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Soddy-Daisy traffic court – fictions eat the weak, poor

Courtney Lee Moses works at the Soddy-Daisy KFC. Tonight she solves half her “traffic” prosecution with a showing of proof of insurance on her phone in Soddy-Daisy traffic court. (Photo David Tulis)
Judge Rex Sparks oversees the long-term social engineering project called “traffic court” tonight in Soddy-Daisy, Tenn., the means by which the state regulates and supervises minorities and the working poor under control of a legal fiction, namely that all use of the public right of way is a state-permitted privilege and grant of favor. (Photo David Tulis)
A happy Gregory Stewart steps out of court in Soddy-Daisy, clear of a “driving without insurance” charge. (Photo David Tulis)
These papers from the pocket of Trevor Grizzle touch on his bewildering encounter with Tennessee “traffic enforcement,” a state-run activity that violates numerous codified laws and abrogates the constitutionally guaranteed right of movement, communication and travel. (Photo David Tulis)
Trevor Grizzle, 18, is willing to listen as much as he is to talk about his “traffic” problem. I explain to him the basic outline of the source of his tribulations with police and courts — namely, the presumption that all travel is “commerce.” (Photo David Tulis)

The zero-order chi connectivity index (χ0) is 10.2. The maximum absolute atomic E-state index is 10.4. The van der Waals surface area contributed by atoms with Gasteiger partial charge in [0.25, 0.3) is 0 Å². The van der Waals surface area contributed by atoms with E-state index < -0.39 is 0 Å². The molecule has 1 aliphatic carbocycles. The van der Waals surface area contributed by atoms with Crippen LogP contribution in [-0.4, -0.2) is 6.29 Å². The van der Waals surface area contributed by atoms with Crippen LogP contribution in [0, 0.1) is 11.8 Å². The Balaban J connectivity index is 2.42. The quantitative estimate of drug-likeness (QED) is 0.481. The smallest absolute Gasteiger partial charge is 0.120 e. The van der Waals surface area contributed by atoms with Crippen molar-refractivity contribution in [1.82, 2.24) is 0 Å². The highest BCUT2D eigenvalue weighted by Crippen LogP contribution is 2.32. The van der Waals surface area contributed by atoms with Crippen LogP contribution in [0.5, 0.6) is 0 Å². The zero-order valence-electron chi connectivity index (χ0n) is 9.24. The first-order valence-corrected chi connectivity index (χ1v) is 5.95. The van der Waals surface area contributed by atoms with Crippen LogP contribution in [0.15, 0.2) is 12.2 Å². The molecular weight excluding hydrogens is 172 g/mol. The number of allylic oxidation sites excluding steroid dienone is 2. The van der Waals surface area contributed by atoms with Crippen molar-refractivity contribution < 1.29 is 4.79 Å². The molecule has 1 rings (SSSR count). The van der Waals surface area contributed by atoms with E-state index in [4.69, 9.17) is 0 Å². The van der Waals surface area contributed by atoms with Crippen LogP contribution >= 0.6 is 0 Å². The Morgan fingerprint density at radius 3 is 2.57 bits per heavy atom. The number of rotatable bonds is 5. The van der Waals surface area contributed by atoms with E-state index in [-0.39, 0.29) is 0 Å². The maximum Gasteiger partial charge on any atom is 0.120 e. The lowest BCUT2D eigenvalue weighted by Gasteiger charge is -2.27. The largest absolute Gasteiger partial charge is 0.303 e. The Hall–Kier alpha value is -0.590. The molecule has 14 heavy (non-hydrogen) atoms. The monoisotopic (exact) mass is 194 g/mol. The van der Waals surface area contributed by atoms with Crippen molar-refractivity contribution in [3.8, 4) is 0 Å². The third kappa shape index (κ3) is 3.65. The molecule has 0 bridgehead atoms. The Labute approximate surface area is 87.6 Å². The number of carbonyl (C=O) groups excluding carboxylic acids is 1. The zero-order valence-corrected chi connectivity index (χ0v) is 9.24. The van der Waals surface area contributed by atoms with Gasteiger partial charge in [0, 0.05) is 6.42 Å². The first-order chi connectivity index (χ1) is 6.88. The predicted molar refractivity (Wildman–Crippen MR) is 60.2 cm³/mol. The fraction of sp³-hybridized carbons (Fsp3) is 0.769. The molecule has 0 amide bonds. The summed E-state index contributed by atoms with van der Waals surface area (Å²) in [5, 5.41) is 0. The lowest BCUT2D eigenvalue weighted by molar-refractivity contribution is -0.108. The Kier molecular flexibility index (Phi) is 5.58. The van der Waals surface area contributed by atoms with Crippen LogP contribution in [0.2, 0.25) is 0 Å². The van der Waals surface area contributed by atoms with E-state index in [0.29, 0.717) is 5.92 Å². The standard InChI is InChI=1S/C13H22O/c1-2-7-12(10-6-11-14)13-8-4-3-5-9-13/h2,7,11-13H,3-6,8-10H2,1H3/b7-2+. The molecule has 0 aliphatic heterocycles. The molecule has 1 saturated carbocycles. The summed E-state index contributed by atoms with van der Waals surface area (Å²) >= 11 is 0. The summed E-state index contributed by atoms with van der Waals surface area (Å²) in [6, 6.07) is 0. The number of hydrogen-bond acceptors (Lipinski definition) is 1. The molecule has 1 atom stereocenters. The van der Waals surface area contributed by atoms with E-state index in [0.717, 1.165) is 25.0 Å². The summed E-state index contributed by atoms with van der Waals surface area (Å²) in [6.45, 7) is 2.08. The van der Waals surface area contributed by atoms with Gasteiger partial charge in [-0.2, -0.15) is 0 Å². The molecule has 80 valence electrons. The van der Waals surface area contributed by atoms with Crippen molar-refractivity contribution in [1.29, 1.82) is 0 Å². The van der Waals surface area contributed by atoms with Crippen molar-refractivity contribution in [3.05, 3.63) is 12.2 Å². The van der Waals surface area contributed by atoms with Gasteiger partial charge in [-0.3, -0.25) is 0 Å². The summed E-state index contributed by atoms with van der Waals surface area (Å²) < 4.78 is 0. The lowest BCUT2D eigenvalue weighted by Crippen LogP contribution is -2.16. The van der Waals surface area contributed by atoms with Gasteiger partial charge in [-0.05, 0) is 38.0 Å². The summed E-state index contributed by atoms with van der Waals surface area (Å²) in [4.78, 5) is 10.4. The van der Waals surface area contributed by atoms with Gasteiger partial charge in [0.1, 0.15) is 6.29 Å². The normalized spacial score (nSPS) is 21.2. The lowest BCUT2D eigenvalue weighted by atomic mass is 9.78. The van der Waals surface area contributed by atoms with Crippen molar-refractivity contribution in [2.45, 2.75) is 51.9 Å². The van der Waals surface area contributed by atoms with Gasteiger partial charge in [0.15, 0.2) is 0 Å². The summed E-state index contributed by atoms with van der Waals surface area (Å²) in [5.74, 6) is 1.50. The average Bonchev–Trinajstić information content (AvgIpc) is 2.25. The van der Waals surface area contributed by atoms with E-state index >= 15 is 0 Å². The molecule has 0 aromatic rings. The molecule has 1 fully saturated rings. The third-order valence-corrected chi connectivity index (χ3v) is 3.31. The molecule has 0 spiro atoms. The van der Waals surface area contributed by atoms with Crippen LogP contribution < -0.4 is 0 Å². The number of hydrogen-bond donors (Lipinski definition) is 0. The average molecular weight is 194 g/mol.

City court, like general sessions court, in Tennessee is informally operated, more upon social norms and custom than on law. (Photo David Tulis)
This man survives on F$1,600 per month disability check, and after paying a mortgage, has little left to pay on a F$618 reinstatement fee for a driver license. (Photo David Tulis)

SODDY-DAISY, Tenn., Tuesday, Jan. 26, 2022 – One man owes F$3,000 to the state. A second man, F$12,000, the state offended that he dared use the public right of way without its approval.

 By David Tulis / NoogaRadio

It is Tuesday night. Traffic court in Soddy-Daisy, a small incorporated town in North Hamilton County. There are no empty chairs tonight. Benches had been removed from the CV-19 state of disaster; a patchwork of 20 padded chairs are laid out to “space” the living, breathing defendants, or their safety. Eight people are muffled away behind chin diapers or head socks tonight.